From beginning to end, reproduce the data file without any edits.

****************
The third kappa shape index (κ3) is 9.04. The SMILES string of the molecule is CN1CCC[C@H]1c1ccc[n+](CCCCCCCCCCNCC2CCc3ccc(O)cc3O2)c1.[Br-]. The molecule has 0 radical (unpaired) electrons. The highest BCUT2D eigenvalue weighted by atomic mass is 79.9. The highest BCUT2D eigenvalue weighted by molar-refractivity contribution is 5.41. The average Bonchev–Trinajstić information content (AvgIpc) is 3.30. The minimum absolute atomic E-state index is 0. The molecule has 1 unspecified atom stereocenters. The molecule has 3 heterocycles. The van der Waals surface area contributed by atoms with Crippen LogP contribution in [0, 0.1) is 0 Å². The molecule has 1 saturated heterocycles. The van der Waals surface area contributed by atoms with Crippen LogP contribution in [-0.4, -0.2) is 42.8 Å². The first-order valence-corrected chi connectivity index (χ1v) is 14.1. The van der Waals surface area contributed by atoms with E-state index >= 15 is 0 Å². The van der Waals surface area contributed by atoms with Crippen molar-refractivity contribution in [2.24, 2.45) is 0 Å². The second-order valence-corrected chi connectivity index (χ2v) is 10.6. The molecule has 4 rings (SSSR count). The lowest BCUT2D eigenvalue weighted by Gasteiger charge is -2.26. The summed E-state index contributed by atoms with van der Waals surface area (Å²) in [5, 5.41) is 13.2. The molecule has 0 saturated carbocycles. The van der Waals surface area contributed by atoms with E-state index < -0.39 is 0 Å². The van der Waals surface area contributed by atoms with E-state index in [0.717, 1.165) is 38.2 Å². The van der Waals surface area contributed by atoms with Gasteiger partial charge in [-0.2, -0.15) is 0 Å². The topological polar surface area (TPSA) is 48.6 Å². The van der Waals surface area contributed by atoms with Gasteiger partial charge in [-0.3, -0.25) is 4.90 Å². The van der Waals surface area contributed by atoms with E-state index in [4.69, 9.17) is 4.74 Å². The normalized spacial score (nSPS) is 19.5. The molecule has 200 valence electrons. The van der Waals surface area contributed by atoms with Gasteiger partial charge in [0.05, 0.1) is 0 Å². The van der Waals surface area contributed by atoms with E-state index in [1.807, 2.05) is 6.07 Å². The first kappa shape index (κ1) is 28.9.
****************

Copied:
The third kappa shape index (κ3) is 9.04. The SMILES string of the molecule is CN1CCC[C@H]1c1ccc[n+](CCCCCCCCCCNCC2CCc3ccc(O)cc3O2)c1.[Br-]. The molecule has 0 radical (unpaired) electrons. The highest BCUT2D eigenvalue weighted by atomic mass is 79.9. The highest BCUT2D eigenvalue weighted by molar-refractivity contribution is 5.41. The average Bonchev–Trinajstić information content (AvgIpc) is 3.30. The minimum absolute atomic E-state index is 0. The molecule has 1 unspecified atom stereocenters. The molecule has 3 heterocycles. The van der Waals surface area contributed by atoms with Crippen LogP contribution in [0, 0.1) is 0 Å². The molecule has 1 saturated heterocycles. The van der Waals surface area contributed by atoms with Crippen LogP contribution in [-0.4, -0.2) is 42.8 Å². The first-order valence-corrected chi connectivity index (χ1v) is 14.1. The van der Waals surface area contributed by atoms with E-state index >= 15 is 0 Å². The van der Waals surface area contributed by atoms with Crippen molar-refractivity contribution in [2.24, 2.45) is 0 Å². The second-order valence-corrected chi connectivity index (χ2v) is 10.6. The molecule has 4 rings (SSSR count). The lowest BCUT2D eigenvalue weighted by Gasteiger charge is -2.26. The summed E-state index contributed by atoms with van der Waals surface area (Å²) in [5, 5.41) is 13.2. The molecule has 0 saturated carbocycles. The van der Waals surface area contributed by atoms with E-state index < -0.39 is 0 Å². The van der Waals surface area contributed by atoms with E-state index in [0.717, 1.165) is 38.2 Å². The van der Waals surface area contributed by atoms with Gasteiger partial charge in [-0.2, -0.15) is 0 Å². The topological polar surface area (TPSA) is 48.6 Å². The van der Waals surface area contributed by atoms with Gasteiger partial charge in [-0.3, -0.25) is 4.90 Å². The van der Waals surface area contributed by atoms with E-state index in [4.69, 9.17) is 4.74 Å². The normalized spacial score (nSPS) is 19.5. The molecule has 200 valence electrons. The van der Waals surface area contributed by atoms with Gasteiger partial charge in [0.05, 0.1) is 0 Å². The van der Waals surface area contributed by atoms with E-state index in [1.807, 2.05) is 6.07 Å². The first kappa shape index (κ1) is 28.9.